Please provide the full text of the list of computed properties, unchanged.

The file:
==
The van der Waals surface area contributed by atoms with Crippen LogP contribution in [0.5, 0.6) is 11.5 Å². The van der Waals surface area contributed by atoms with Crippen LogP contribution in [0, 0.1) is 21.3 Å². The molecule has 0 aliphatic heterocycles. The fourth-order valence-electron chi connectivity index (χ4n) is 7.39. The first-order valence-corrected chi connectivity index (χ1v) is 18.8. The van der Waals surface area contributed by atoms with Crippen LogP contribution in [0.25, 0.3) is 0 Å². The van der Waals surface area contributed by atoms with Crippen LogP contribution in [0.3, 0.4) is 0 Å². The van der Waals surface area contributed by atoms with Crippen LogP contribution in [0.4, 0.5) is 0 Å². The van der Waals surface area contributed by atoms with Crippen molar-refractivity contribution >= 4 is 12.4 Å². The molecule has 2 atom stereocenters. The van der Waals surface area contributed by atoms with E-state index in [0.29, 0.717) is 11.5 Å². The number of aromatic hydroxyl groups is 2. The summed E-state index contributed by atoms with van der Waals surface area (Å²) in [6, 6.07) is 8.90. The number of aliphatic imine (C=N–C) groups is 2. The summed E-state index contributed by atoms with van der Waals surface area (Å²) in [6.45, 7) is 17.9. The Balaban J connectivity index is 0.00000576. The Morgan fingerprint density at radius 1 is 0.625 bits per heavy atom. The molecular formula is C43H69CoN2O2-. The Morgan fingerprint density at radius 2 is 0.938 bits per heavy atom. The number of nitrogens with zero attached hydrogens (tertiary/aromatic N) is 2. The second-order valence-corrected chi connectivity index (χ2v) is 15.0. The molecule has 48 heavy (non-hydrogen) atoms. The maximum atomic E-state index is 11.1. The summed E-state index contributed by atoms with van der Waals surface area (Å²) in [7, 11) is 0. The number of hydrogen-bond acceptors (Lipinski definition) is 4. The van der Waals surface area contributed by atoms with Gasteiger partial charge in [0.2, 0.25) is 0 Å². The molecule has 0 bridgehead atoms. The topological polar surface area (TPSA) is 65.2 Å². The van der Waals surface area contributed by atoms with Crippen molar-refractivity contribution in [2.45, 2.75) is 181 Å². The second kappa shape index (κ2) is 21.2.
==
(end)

The van der Waals surface area contributed by atoms with Crippen LogP contribution in [0.5, 0.6) is 11.5 Å². The van der Waals surface area contributed by atoms with Crippen LogP contribution in [0, 0.1) is 21.3 Å². The molecule has 0 aliphatic heterocycles. The fourth-order valence-electron chi connectivity index (χ4n) is 7.39. The first-order valence-corrected chi connectivity index (χ1v) is 18.8. The van der Waals surface area contributed by atoms with Crippen LogP contribution in [0.25, 0.3) is 0 Å². The van der Waals surface area contributed by atoms with Crippen LogP contribution in [0.3, 0.4) is 0 Å². The van der Waals surface area contributed by atoms with Crippen LogP contribution in [0.4, 0.5) is 0 Å². The van der Waals surface area contributed by atoms with Crippen molar-refractivity contribution >= 4 is 12.4 Å². The molecule has 2 atom stereocenters. The van der Waals surface area contributed by atoms with E-state index in [0.29, 0.717) is 11.5 Å². The number of aromatic hydroxyl groups is 2. The summed E-state index contributed by atoms with van der Waals surface area (Å²) in [6, 6.07) is 8.90. The number of aliphatic imine (C=N–C) groups is 2. The summed E-state index contributed by atoms with van der Waals surface area (Å²) in [6.45, 7) is 17.9. The Balaban J connectivity index is 0.00000576. The Morgan fingerprint density at radius 1 is 0.625 bits per heavy atom. The molecular formula is C43H69CoN2O2-. The Morgan fingerprint density at radius 2 is 0.938 bits per heavy atom. The number of nitrogens with zero attached hydrogens (tertiary/aromatic N) is 2. The second-order valence-corrected chi connectivity index (χ2v) is 15.0. The molecule has 48 heavy (non-hydrogen) atoms. The maximum atomic E-state index is 11.1. The summed E-state index contributed by atoms with van der Waals surface area (Å²) in [7, 11) is 0. The number of hydrogen-bond acceptors (Lipinski definition) is 4. The van der Waals surface area contributed by atoms with Gasteiger partial charge in [0.2, 0.25) is 0 Å². The molecule has 0 bridgehead atoms. The topological polar surface area (TPSA) is 65.2 Å². The van der Waals surface area contributed by atoms with Crippen molar-refractivity contribution in [2.45, 2.75) is 181 Å². The second kappa shape index (κ2) is 21.2.